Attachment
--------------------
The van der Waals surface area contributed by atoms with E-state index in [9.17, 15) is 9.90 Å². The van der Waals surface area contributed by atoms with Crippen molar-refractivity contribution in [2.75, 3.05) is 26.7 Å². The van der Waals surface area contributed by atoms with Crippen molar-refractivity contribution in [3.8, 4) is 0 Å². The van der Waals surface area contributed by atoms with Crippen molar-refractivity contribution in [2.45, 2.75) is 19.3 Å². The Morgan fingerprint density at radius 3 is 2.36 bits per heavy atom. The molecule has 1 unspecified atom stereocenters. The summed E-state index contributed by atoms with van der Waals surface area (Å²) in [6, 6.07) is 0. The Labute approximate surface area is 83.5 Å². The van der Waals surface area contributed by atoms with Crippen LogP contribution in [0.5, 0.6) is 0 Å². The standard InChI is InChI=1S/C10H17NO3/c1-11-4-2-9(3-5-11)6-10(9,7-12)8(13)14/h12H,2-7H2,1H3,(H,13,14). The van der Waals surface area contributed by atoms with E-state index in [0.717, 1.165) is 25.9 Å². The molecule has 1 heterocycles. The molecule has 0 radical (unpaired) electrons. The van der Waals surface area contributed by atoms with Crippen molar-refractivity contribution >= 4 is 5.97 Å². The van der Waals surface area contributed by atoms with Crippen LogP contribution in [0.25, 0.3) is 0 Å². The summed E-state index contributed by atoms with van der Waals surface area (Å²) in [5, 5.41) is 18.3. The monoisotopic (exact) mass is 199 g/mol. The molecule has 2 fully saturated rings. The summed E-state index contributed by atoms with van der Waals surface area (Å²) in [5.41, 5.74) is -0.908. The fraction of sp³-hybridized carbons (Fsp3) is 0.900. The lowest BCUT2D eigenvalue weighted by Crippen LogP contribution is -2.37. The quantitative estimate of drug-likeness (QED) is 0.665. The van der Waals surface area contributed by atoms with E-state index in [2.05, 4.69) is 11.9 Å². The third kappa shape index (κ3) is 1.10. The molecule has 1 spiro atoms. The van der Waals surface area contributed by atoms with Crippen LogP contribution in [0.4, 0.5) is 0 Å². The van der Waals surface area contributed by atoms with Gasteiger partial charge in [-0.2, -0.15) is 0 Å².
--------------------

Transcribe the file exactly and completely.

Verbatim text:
The van der Waals surface area contributed by atoms with E-state index in [9.17, 15) is 9.90 Å². The van der Waals surface area contributed by atoms with Crippen molar-refractivity contribution in [2.75, 3.05) is 26.7 Å². The van der Waals surface area contributed by atoms with Crippen molar-refractivity contribution in [3.8, 4) is 0 Å². The van der Waals surface area contributed by atoms with Crippen molar-refractivity contribution in [2.45, 2.75) is 19.3 Å². The Morgan fingerprint density at radius 3 is 2.36 bits per heavy atom. The molecule has 1 unspecified atom stereocenters. The summed E-state index contributed by atoms with van der Waals surface area (Å²) in [6, 6.07) is 0. The Labute approximate surface area is 83.5 Å². The van der Waals surface area contributed by atoms with Crippen LogP contribution in [0.5, 0.6) is 0 Å². The standard InChI is InChI=1S/C10H17NO3/c1-11-4-2-9(3-5-11)6-10(9,7-12)8(13)14/h12H,2-7H2,1H3,(H,13,14). The van der Waals surface area contributed by atoms with E-state index in [0.717, 1.165) is 25.9 Å². The molecule has 1 heterocycles. The molecule has 0 radical (unpaired) electrons. The van der Waals surface area contributed by atoms with Crippen molar-refractivity contribution >= 4 is 5.97 Å². The van der Waals surface area contributed by atoms with Crippen LogP contribution in [0.25, 0.3) is 0 Å². The summed E-state index contributed by atoms with van der Waals surface area (Å²) in [5, 5.41) is 18.3. The monoisotopic (exact) mass is 199 g/mol. The molecule has 2 fully saturated rings. The summed E-state index contributed by atoms with van der Waals surface area (Å²) in [5.41, 5.74) is -0.908. The fraction of sp³-hybridized carbons (Fsp3) is 0.900. The lowest BCUT2D eigenvalue weighted by Crippen LogP contribution is -2.37. The quantitative estimate of drug-likeness (QED) is 0.665. The van der Waals surface area contributed by atoms with E-state index in [2.05, 4.69) is 11.9 Å². The third kappa shape index (κ3) is 1.10. The molecule has 1 spiro atoms. The van der Waals surface area contributed by atoms with Crippen LogP contribution in [0.4, 0.5) is 0 Å². The van der Waals surface area contributed by atoms with Gasteiger partial charge in [-0.2, -0.15) is 0 Å².